In developing Winging It, the grad students wanted to focus on activities that encourage communication in multiple ways, such as making eye contact, responding to someone else and even nonverbal cues, like a shrug. While it’s fun to play games, these skills are transferable outside of the workshop, Pruitt said.

A few days in, there were signs some in the group were feeling more comfortable.

“We saw it transferring on our breaks, with eye contact and asking people questions to get more information about themselves,” Pruitt said. “We’ve seen a few participants asking for phone numbers to hang out outside of this, which is really great.”

Conor Grier, 16, said he was nervous on the first day of Winging It, but by the end of the second day he didn’t want the workshop to end.
Conor Grier, 16, said he was nervous on the first day of Winging It, but by the end of the second day he didn’t want the workshop to end.

Skills that transfer

Just before 3 p.m. on a Friday, the nine Winging It participants, ages 16 to 21, dropped their bags and coats and made their way to the Pearson stage. Becker asked the group — which included the participants, first-year grad students in the SLP master’s program and faculty and clinicians from the Communication Sciences and Disorders program — to rate their day. Most of the young people responded with a thumbs up, although midterms had left a few thumbs moving sideways or down.

Over the next three hours, the group took turns being in situations where they were expected to interact with someone else, either verbally or with gestures. In one skit, the instructions were for one participant to call out a TV channel while others act out a television show the viewer could expect to find on that channel.

“AMC!” yelled Courtney Nixon Jr.

Immediately, the group raised their arms and moaned while shuffling their feet — a spot-on imitation of the popular show, The Walking Dead.

“Hallmark channel!” Nixon called out.

The group of four dropped the zombie routine and instead started sobbing, eliciting laughs from those in the audience.

“The main rule of improv is, ‘Yes...and.’ It means taking what someone offers you and accepting it as truth. You’re saying, ‘OK, I accept that and then I’ll add to that,’ ” Becker said.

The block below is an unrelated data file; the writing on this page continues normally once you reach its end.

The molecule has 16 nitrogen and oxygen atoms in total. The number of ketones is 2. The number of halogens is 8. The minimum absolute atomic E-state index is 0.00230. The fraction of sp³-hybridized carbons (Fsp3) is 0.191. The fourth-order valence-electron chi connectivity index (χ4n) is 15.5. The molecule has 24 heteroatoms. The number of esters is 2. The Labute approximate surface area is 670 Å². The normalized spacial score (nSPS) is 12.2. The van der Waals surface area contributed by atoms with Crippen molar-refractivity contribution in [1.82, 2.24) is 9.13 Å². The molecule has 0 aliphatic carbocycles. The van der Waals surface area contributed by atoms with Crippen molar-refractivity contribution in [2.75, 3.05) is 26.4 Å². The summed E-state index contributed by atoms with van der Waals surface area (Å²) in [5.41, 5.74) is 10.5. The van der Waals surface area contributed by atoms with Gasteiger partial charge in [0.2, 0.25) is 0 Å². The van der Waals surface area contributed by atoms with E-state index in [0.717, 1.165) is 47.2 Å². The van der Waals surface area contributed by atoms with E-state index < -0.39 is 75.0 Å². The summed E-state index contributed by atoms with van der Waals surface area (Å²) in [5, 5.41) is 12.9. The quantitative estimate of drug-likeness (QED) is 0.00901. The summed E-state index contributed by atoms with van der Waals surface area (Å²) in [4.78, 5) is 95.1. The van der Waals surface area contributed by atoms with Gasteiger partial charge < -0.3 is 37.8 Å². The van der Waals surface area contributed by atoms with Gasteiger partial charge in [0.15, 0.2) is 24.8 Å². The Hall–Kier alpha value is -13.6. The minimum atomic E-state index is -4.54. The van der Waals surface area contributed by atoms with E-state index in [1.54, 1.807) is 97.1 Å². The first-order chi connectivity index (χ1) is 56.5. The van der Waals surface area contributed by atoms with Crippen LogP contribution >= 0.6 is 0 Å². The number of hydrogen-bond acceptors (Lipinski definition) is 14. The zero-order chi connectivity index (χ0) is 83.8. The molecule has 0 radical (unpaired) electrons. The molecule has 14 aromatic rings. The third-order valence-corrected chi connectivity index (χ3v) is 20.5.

“This population sometimes makes rules for themselves in their head about the ways they want to do things or the ways it should be done. And they’re learning other people have different rules,” she added. “They’re taking that and adding their own spin on it. So we see all this teamwork that’s starting to happen, not only with us as a group but with them as peers.”

Becker, King, Pruitt and McGarry plan to share their experiences with Winging It, as well as the data collected during the workshop, for their capstone project for their master’s degree in speech language pathology.

Prof. Diane Chugani, faculty advisor for the capstone project, said the Communication Sciences and Disorders program hopes to offer Winging It next year with a new cohort of speech-language pathology students.

“I have been impressed with the persistence of our students in planning and execution, the skill and joy they brought each day and the response of the participants to Winging It,” said Chugani, a professor in the Communication Sciences and Disorders program.

The two-week workshop culminated in an improv performance in front of a crowd at Pearson Hall.
The two-week workshop culminated in an improv performance in front of a crowd at Pearson Hall.

Showtime

On the last day of the workshop, the group performed their improv routines for a full audience of proud parents, family and friends. For most of the parents it was the first time they had seen their child perform on the stage.

Curry admitted she was a little nervous about being a part of Winging It. She wasn’t sure whether she’d like the games and she didn’t know if other people would want to get to know her. Her biggest surprise turned out to be just how easily she made new friends, especially Mary Cialkowski and her dog, Cooper.

Sitting next to each other with Cooper at their feet, the pair looked like they’ve known each other for years.

“To try to make more friends who have the kind of problems I have is hard because sometimes I feel like there’s no one who has those problems,” Cialkowski said.

“Then I came here and I was like, ‘Oh there actually is.’ ”

She added, “I’m usually a quiet, kind-of-away-from-people person, so I kind of put myself more out there.”

Without missing a beat, Curry gushed: “I feel that.”

Winging It participant Mary Cialkowski brought her dog, Cooper.
Winging It participant Mary Cialkowski brought her dog, Cooper.